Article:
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Exp Brain Res. 2003 Oct;152(3):404-8. Epub 2003 Aug 29.

Multisensory enhancement of localization under conditions of induced myopia.

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Department of Neurobiology and Anatomy, Wake Forest University Health Sciences, Winston-Salem, NC 27151, USA.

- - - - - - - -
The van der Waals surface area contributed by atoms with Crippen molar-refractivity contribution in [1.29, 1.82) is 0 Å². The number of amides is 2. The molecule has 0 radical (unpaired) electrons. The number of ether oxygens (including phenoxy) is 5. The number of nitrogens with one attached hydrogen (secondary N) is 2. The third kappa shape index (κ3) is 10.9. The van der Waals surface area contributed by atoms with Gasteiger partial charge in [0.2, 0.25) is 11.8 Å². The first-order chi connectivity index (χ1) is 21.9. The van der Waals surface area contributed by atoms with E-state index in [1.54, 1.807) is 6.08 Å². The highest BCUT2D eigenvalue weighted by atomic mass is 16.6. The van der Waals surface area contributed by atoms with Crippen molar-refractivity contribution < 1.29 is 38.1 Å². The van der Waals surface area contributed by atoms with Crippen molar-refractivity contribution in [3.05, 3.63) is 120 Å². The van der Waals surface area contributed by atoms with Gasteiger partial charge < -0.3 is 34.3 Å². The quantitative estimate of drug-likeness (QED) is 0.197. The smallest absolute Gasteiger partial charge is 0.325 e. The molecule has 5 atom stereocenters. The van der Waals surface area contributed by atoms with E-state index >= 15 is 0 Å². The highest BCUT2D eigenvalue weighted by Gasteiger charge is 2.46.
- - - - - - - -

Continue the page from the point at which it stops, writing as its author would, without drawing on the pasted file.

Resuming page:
Enhanced behavioral performance mediated by multisensory stimuli has been shown using a variety of measures, including response times, orientation behaviors, and even simple stimulus detection. However, there has been little evidence for a multisensory-mediated improvement in stimulus localization. We suggest that this lack of effect may be a result of the high acuity of the visual system. To examine whether normal visual acuity may be masking any potential multisensory benefit for stimulus localization, we examined the ability of human subjects to localize visual, auditory and combined visual-auditory targets under conditions of normal and degraded vision. Under conditions of normal vision, localization precision (i.e., variability) was equivalent for visual and multisensory targets, and was significantly worse for auditory targets. In contrast, under conditions of induced myopia, visual localization performance was degraded by an average of 25%, while auditory localization performance was unaffected. However, during induced myopia, multisensory (i.e., visual-auditory) localization performance was significantly improved relative to visual performance. These results show a multisensory-mediated enhancement in human localization ability, and illustrate the cross-modal benefits that can be obtained when spatial information in one sense is compromised or ambiguous.

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